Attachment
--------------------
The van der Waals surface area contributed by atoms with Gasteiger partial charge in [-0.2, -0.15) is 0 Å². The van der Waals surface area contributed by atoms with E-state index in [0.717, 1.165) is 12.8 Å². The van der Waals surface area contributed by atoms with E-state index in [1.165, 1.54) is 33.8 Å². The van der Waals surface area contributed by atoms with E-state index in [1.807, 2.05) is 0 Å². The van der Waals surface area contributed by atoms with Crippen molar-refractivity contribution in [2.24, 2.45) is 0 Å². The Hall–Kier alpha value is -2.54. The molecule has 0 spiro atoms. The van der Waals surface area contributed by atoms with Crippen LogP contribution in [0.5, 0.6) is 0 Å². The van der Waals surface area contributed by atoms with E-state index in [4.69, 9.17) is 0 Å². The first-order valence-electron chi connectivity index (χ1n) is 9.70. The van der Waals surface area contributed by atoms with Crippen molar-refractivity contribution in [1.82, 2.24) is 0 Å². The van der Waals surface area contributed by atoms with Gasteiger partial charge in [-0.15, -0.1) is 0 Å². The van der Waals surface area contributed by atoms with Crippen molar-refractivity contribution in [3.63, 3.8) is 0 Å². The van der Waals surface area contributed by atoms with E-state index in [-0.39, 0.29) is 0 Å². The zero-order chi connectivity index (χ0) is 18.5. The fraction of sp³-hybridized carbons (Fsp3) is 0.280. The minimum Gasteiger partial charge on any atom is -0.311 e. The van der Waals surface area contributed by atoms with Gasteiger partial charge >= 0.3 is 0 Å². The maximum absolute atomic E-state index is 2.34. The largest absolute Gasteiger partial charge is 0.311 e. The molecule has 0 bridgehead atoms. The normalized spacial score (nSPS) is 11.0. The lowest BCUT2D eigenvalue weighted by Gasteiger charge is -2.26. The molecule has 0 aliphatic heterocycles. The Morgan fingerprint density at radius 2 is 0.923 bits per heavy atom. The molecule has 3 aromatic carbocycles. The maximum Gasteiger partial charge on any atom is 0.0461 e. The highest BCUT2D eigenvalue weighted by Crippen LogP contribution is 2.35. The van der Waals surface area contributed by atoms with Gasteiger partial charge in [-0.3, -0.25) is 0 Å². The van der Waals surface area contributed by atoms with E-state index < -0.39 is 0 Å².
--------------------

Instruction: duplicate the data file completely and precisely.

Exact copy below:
The van der Waals surface area contributed by atoms with Gasteiger partial charge in [-0.2, -0.15) is 0 Å². The van der Waals surface area contributed by atoms with E-state index in [0.717, 1.165) is 12.8 Å². The van der Waals surface area contributed by atoms with E-state index in [1.165, 1.54) is 33.8 Å². The van der Waals surface area contributed by atoms with E-state index in [1.807, 2.05) is 0 Å². The van der Waals surface area contributed by atoms with Crippen molar-refractivity contribution in [2.24, 2.45) is 0 Å². The Hall–Kier alpha value is -2.54. The molecule has 0 spiro atoms. The van der Waals surface area contributed by atoms with Crippen LogP contribution in [0.5, 0.6) is 0 Å². The van der Waals surface area contributed by atoms with E-state index in [4.69, 9.17) is 0 Å². The first-order valence-electron chi connectivity index (χ1n) is 9.70. The van der Waals surface area contributed by atoms with Crippen molar-refractivity contribution in [1.82, 2.24) is 0 Å². The van der Waals surface area contributed by atoms with Gasteiger partial charge in [-0.15, -0.1) is 0 Å². The van der Waals surface area contributed by atoms with Crippen molar-refractivity contribution in [3.63, 3.8) is 0 Å². The van der Waals surface area contributed by atoms with E-state index in [-0.39, 0.29) is 0 Å². The zero-order chi connectivity index (χ0) is 18.5. The fraction of sp³-hybridized carbons (Fsp3) is 0.280. The minimum Gasteiger partial charge on any atom is -0.311 e. The van der Waals surface area contributed by atoms with Gasteiger partial charge >= 0.3 is 0 Å². The maximum absolute atomic E-state index is 2.34. The largest absolute Gasteiger partial charge is 0.311 e. The molecule has 0 bridgehead atoms. The normalized spacial score (nSPS) is 11.0. The lowest BCUT2D eigenvalue weighted by Gasteiger charge is -2.26. The molecule has 0 aliphatic heterocycles. The Morgan fingerprint density at radius 2 is 0.923 bits per heavy atom. The molecule has 3 aromatic carbocycles. The maximum Gasteiger partial charge on any atom is 0.0461 e. The highest BCUT2D eigenvalue weighted by Crippen LogP contribution is 2.35. The van der Waals surface area contributed by atoms with Gasteiger partial charge in [-0.3, -0.25) is 0 Å². The van der Waals surface area contributed by atoms with E-state index < -0.39 is 0 Å².